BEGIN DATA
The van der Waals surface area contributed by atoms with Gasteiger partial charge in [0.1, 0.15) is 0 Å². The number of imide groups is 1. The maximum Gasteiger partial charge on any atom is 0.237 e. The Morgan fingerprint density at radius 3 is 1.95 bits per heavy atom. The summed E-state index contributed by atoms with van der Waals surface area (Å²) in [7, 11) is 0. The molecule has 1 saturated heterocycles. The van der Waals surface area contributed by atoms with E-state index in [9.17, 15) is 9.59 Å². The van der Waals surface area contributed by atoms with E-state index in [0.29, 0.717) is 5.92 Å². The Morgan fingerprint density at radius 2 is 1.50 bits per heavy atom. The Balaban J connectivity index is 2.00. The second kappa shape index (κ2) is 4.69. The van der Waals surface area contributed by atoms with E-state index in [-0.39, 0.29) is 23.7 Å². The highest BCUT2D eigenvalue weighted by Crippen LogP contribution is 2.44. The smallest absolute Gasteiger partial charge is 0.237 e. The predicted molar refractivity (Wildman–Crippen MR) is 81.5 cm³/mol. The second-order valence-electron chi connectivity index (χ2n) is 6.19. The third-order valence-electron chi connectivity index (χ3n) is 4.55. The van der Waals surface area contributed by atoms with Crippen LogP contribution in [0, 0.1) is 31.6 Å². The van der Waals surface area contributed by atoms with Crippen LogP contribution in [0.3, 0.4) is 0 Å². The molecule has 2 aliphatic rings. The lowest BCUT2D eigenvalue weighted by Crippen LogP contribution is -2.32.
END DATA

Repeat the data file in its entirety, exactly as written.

The van der Waals surface area contributed by atoms with Gasteiger partial charge in [0.1, 0.15) is 0 Å². The number of imide groups is 1. The maximum Gasteiger partial charge on any atom is 0.237 e. The Morgan fingerprint density at radius 3 is 1.95 bits per heavy atom. The summed E-state index contributed by atoms with van der Waals surface area (Å²) in [7, 11) is 0. The molecule has 1 saturated heterocycles. The van der Waals surface area contributed by atoms with E-state index in [9.17, 15) is 9.59 Å². The van der Waals surface area contributed by atoms with E-state index in [0.29, 0.717) is 5.92 Å². The Morgan fingerprint density at radius 2 is 1.50 bits per heavy atom. The Balaban J connectivity index is 2.00. The second kappa shape index (κ2) is 4.69. The van der Waals surface area contributed by atoms with E-state index in [-0.39, 0.29) is 23.7 Å². The highest BCUT2D eigenvalue weighted by Crippen LogP contribution is 2.44. The smallest absolute Gasteiger partial charge is 0.237 e. The predicted molar refractivity (Wildman–Crippen MR) is 81.5 cm³/mol. The second-order valence-electron chi connectivity index (χ2n) is 6.19. The third-order valence-electron chi connectivity index (χ3n) is 4.55. The van der Waals surface area contributed by atoms with Crippen LogP contribution in [0, 0.1) is 31.6 Å². The van der Waals surface area contributed by atoms with Crippen LogP contribution in [0.3, 0.4) is 0 Å². The molecule has 2 aliphatic rings. The lowest BCUT2D eigenvalue weighted by Crippen LogP contribution is -2.32.